::Iranian Revolution


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{{#invoke:Infobox|infobox}} {{ safesubst:#invoke:Unsubst||$N=Use mdy dates |date=__DATE__ |$B= }}The Iranian Revolution (also known as the Islamic Revolution or the 1979 Revolution;<ref name="Chamber">Islamic Revolution, Iran Chamber.</ref><ref name="Encarta">Islamic Revolution of Iran, MS Encarta. Archived October 31, 2009.</ref><ref>The Islamic Revolution, Internews.</ref><ref>Islamic Revolution.</ref><ref name="Jubilee">Iran Profile, PDF.</ref><ref>The Shah and the Ayatollah: Iranian Mythology and Islamic Revolution (Hardcover), ISBN 0-275-97858-3, by Fereydoun Hoveyda, brother of Amir Abbas Hoveyda.</ref> Persian: انقلاب اسلامی, Enghelābe Eslāmi or انقلاب بیست و دو بهمن) refers to events involving the overthrow of the Pahlavi dynasty under Mohammad Reza Shah Pahlavi, who was supported by the United States<ref name="mohammadreza">{{#invoke:citation/CS1|citation |CitationClass=web }}</ref> and its eventual replacement with an Islamic republic under the Grand Ayatollah Ruhollah Khomeini, the leader of the revolution, supported by various leftist and Islamic organizations<ref name="orsam">{{#invoke:citation/CS1|citation |CitationClass=web }}</ref> and Iranian student movements.

Demonstrations against the Shah commenced in October 1977, developing into a campaign of civil resistance that included both secular and religious elements.<ref name=Abrahamian /><ref name=Afkhami>{{#invoke:citation/CS1|citation |CitationClass=book }}</ref><ref>Ervand Abrahamian, 'Mass Protests in the Islamic Revolution, 1977–79’, in Adam Roberts and Timothy Garton Ash (eds.), Civil Resistance and Power Politics: The Experience of Non-violent Action from Gandhi to the Present. Oxford & New York: Oxford University Press (2009), pp. 162–78.</ref> and which intensified in January 1978.<ref>{{#invoke:citation/CS1|citation |CitationClass=web }}</ref> Between August and December 1978 strikes and demonstrations paralyzed the country. The Shah left Iran for exile on January 16, 1979, as the last Persian monarch, leaving his duties to a regency council and an opposition-based prime minister. Ayatollah Khomeini was invited back to Iran by the government,<ref name="Milani Shah" /><ref name=Milani-Persians /> and returned to Tehran to a greeting by several million Iranians.<ref>1979: Exiled Ayatollah Khomeini returns to Iran|</ref> The royal reign collapsed shortly after on February 11 when guerrillas and rebel troops overwhelmed troops loyal to the Shah in armed street fighting, bringing Khomeini to official power.<ref>Graham, Iran (1980) p. 228.</ref><ref>Kurzman, Charles, The Unthinkable Revolution in Iran, Harvard University Press, 2004, p.111</ref> Iran voted by national referendum to become an Islamic Republic on April 1, 1979,<ref>Iran Islamic Republic, Encyclopædia Britannica.</ref> and to approve a new theocratic-republican constitution<ref name=Abrahamian /><ref name=Afkhami /><ref name=Kurzman>{{#invoke:citation/CS1|citation |CitationClass=book }}</ref><ref name=Amuzegar /> whereby Khomeini became Supreme Leader of the country, in December 1979.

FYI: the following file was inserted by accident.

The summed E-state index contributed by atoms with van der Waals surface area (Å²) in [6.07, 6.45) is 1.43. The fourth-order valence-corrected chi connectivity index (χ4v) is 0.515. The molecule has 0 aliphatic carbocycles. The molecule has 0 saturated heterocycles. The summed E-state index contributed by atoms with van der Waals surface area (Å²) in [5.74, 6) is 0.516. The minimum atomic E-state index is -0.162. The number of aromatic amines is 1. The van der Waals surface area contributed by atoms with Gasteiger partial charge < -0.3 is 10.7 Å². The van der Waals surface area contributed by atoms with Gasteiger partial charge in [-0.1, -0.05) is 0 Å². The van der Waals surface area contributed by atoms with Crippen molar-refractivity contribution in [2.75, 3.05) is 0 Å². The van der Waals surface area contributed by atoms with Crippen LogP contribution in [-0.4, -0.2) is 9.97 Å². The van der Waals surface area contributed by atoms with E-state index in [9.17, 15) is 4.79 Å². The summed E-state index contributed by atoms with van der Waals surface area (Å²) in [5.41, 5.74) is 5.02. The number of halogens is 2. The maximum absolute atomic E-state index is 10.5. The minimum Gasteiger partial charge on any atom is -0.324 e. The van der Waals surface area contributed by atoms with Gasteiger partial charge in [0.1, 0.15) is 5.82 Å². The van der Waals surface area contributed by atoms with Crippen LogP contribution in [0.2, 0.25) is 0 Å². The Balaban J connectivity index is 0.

The revolution was unusual for the surprise it created throughout the world:<ref>Amuzegar, The Dynamics of the Iranian Revolution, (1991), p.4, 9–12</ref> it lacked many of the customary causes of revolution (defeat at war, a financial crisis, peasant rebellion, or disgruntled military),<ref>Arjomand, Turban (1988), p. 191.</ref> occurred in a nation that was enjoying relatively good material wealth and prosperity,<ref name="Milani Shah" /><ref name=Amuzegar /> produced profound change at great speed,<ref>Amuzegar, Jahangir, The Dynamics of the Iranian Revolution, SUNY Press, p.10</ref> was massively popular, resulted in the exile of many Iranians,<ref name="Kurzman, 2004 p.121">Kurzman, The Unthinkable Revolution in Iran, (2004), p.121</ref> and replaced a pro-Western semi-absolute monarchy<ref name="Milani Shah" /> with an anti-Western authoritarian theocracy<ref name="Milani Shah" /><ref name=Kurzman /><ref name=Amuzegar /><ref name="Iran: A Brief Study">{{#invoke:citation/CS1|citation |CitationClass=web }}</ref><ref name="Middle East Studies 1987, p. 261">International Journal of Middle East Studies, 19, 1987, p. 261</ref> based on the concept of Guardianship of the Islamic Jurists (or velayat-e faqih). It was a relatively non-violent revolution, and helped to redefine the meaning and practice of modern revolutions (although there was violence in its aftermath).<ref name=Ritter>{{#invoke:citation/CS1|citation |CitationClass=web }}</ref>

Its outcome – an Islamic Republic "under the guidance of a religious scholar from Qom" – was, as one scholar put it, "clearly an occurrence that had to be explained".<ref name = "Benard 1984 18">Benard, "The Government of God" (1984), p. 18.</ref>

Iranian Revolution sections
Intro   Causes    Historical background    Revolution    Aftermath    Gallery    See also    References and notes    Further reading    External links